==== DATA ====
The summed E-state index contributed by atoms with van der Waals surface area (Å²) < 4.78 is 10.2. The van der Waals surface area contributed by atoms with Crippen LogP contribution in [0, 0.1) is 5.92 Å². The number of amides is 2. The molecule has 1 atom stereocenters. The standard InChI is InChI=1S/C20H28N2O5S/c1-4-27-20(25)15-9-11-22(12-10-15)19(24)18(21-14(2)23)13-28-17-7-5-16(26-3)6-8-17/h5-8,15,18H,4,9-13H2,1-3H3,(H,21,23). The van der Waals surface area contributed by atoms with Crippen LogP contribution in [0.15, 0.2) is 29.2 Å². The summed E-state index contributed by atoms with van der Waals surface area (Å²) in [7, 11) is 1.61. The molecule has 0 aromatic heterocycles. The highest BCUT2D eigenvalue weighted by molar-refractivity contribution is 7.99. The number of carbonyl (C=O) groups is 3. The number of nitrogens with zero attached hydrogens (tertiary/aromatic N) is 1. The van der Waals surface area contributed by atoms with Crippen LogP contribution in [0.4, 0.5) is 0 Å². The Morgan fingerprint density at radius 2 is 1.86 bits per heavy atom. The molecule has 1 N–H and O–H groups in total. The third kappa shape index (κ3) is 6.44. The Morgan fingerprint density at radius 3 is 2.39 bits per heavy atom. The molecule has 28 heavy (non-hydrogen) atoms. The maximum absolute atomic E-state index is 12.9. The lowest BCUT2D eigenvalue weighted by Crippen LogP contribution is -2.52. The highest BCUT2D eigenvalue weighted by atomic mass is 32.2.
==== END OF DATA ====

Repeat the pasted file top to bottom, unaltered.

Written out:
The summed E-state index contributed by atoms with van der Waals surface area (Å²) < 4.78 is 10.2. The van der Waals surface area contributed by atoms with Crippen LogP contribution in [0, 0.1) is 5.92 Å². The number of amides is 2. The molecule has 1 atom stereocenters. The standard InChI is InChI=1S/C20H28N2O5S/c1-4-27-20(25)15-9-11-22(12-10-15)19(24)18(21-14(2)23)13-28-17-7-5-16(26-3)6-8-17/h5-8,15,18H,4,9-13H2,1-3H3,(H,21,23). The van der Waals surface area contributed by atoms with Crippen LogP contribution in [0.15, 0.2) is 29.2 Å². The summed E-state index contributed by atoms with van der Waals surface area (Å²) in [7, 11) is 1.61. The molecule has 0 aromatic heterocycles. The highest BCUT2D eigenvalue weighted by molar-refractivity contribution is 7.99. The number of carbonyl (C=O) groups is 3. The number of nitrogens with zero attached hydrogens (tertiary/aromatic N) is 1. The van der Waals surface area contributed by atoms with Crippen LogP contribution in [0.4, 0.5) is 0 Å². The Morgan fingerprint density at radius 2 is 1.86 bits per heavy atom. The molecule has 1 N–H and O–H groups in total. The third kappa shape index (κ3) is 6.44. The Morgan fingerprint density at radius 3 is 2.39 bits per heavy atom. The molecule has 28 heavy (non-hydrogen) atoms. The maximum absolute atomic E-state index is 12.9. The lowest BCUT2D eigenvalue weighted by Crippen LogP contribution is -2.52. The highest BCUT2D eigenvalue weighted by atomic mass is 32.2.